Argentina has had a bad run lately, as the corrupt policies of Kirchnersim seem to have finally run the economy into the ground. A decade of mis-management, nationalistic policies and plain old-fashioned lying about statistics have recently re-plunged the nation into one of its periodic (and all-too predictable to Argentines) economic crises.

APTOPIX Argentina Economy.JPEG-059cc

Spain’s El Pais posted a glossary of the key terms in this latest crisis. So for the benefit if my non-Spanish readers, here are the highlights.

Blue Dollars: This is the (semi) official term for black-market dollars. When the blue-green dollar rate reached 10, a blue dollar was also known as a Messi; that term is now out of favor since the rate has reached as high as 13.

Caves: These are locations, typically small storefronts, where one can buy blues. Typically, a customer calls ahead to verify the exchange rate (posted on several web sites) and then makes the exchange in person at a small shop window. Often the transaction is made in silence via a small piece of paper, with no words  spoken so nearby patrons stay ignorant of any amount involved.

Reserves: When the Kirchner government started the stock in the fall of 2011, it has almost $48B in central bank reserves. Today that number is down to $29B and decreasing.

Inflation: This is the word that must not be spoken. According to official Argentine government economists, inflation is running at a little over 10%, but the average Argentine believes it is closer to 25% per year and getting worse.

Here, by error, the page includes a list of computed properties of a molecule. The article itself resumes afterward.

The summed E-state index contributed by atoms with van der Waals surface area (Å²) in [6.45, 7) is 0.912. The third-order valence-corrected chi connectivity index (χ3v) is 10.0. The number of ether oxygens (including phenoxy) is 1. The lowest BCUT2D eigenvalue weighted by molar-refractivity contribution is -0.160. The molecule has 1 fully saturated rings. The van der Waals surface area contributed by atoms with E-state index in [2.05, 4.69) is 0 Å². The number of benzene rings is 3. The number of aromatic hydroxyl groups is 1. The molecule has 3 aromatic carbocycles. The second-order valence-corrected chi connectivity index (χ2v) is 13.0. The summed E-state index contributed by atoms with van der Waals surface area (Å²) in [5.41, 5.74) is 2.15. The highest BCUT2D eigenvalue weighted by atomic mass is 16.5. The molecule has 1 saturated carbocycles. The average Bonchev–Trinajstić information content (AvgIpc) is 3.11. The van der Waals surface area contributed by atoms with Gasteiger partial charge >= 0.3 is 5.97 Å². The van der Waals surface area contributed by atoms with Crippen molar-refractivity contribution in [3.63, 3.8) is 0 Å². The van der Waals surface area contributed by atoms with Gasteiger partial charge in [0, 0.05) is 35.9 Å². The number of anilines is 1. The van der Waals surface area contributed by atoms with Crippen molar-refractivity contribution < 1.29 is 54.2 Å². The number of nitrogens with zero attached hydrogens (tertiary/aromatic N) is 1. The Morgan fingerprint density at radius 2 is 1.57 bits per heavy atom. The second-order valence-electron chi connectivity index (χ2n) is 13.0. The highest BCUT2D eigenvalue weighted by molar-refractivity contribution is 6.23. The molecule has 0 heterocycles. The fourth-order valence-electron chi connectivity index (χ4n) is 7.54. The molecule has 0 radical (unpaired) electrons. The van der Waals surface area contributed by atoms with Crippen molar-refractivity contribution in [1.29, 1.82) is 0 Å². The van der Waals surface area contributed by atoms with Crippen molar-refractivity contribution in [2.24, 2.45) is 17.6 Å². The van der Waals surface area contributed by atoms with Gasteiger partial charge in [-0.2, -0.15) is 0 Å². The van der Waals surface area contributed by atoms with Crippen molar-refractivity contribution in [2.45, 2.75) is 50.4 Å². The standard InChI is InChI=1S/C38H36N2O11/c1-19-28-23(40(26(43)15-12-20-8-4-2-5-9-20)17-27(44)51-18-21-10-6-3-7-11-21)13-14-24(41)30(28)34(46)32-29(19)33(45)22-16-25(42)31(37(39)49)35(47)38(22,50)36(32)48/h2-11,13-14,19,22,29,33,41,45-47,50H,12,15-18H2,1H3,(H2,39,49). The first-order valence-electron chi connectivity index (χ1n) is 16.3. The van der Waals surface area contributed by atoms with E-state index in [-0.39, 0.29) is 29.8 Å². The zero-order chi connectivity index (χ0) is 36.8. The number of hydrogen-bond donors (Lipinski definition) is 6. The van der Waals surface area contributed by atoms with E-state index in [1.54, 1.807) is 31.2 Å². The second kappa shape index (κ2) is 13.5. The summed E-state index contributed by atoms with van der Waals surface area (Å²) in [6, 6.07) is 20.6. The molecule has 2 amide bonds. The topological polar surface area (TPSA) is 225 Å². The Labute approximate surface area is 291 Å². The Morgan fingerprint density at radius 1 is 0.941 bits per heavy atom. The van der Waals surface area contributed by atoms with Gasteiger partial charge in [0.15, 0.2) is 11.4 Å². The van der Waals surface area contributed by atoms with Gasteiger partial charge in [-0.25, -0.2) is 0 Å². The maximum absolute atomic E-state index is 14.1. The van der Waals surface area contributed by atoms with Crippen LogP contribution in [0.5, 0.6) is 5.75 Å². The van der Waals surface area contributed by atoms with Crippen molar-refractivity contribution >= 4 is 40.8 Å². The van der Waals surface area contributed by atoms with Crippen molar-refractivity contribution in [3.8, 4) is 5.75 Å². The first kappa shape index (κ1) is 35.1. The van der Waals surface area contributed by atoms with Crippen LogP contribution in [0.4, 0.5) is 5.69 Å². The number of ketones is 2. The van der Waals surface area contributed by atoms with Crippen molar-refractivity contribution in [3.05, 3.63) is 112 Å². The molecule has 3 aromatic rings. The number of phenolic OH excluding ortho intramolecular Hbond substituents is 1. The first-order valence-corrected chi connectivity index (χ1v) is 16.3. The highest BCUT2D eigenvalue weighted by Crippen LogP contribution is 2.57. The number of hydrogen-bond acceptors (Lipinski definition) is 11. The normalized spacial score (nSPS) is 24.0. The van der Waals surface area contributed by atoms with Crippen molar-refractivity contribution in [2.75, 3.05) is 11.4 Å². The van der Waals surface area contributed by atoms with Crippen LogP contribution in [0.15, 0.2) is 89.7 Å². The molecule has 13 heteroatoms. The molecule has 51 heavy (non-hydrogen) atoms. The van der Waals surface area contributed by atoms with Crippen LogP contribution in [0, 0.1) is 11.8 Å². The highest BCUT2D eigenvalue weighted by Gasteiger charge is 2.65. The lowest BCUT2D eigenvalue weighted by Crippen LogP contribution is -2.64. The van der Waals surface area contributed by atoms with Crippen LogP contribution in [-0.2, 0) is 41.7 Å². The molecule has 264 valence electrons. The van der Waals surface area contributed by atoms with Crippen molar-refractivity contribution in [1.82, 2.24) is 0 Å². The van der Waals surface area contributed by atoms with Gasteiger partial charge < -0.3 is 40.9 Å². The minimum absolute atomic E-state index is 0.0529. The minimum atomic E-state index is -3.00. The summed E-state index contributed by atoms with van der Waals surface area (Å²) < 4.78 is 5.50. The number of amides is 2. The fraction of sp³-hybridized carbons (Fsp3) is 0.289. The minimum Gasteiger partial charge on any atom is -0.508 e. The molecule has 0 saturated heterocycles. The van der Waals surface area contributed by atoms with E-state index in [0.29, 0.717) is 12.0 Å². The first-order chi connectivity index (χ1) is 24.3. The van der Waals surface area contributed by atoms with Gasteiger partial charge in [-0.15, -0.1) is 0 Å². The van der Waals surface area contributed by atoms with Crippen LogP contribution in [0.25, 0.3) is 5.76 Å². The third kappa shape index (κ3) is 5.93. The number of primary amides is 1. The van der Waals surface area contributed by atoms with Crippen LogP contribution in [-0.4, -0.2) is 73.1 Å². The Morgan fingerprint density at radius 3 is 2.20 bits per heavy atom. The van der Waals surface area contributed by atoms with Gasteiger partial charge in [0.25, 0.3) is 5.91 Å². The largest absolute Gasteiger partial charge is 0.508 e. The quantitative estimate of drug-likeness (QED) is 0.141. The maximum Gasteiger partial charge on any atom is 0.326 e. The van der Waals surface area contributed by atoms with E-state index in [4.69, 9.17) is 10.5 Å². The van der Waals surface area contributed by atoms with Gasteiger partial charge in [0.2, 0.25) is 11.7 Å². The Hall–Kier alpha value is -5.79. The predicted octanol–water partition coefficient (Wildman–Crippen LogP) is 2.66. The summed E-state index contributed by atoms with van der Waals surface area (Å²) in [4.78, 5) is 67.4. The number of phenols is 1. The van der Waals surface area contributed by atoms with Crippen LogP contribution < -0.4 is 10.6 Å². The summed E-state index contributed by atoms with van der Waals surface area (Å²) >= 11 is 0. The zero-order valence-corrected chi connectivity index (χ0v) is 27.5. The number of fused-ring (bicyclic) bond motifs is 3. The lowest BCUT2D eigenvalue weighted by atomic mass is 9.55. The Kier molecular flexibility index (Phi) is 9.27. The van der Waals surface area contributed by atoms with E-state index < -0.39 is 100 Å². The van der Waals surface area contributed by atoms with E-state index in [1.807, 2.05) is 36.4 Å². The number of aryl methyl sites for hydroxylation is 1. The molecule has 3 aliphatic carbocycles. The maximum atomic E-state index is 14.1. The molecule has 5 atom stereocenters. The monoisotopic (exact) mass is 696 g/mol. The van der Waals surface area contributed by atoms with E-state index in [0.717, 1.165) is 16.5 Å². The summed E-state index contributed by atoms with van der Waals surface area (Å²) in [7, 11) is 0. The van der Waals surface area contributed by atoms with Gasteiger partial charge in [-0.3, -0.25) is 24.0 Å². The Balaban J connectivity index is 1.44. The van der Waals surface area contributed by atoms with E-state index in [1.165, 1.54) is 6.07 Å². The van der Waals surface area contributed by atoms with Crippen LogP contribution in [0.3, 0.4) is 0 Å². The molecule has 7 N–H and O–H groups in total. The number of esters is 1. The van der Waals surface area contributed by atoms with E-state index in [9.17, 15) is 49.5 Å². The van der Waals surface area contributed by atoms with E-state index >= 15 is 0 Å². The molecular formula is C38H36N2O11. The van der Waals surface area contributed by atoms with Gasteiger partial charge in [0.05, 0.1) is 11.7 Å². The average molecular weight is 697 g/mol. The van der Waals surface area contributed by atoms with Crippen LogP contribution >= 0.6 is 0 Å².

Little Trees: These are individual money exchangers who line Buenos Aires’ Avenida Florida and its side streets to provide a much-needed service under the watchful eye of Argentine officials.

Stock: This is a reference not to equities but to the the torture device favorited in the 19th centuria and refers to the dollar-purchase controls imposed by the government in October of 2011.

Argentina is a nation which I have visited many times, and, as always, my condolences go out to a wonderful people who consistently elect into power some of the worst politicians ever invented (and I use that term precisely).

Read more: http://economia.elpais.com/economia/2014/01/25/actualidad/1390681572_292656.html

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Posted by Carlos Alvarenga

Carlos A. Alvarenga is the Executive Director of World 50 Labs and Adjunct Professor in the Logistics, Business and Public Policy Department at the University of Maryland’s Robert E. Smith School of Business.

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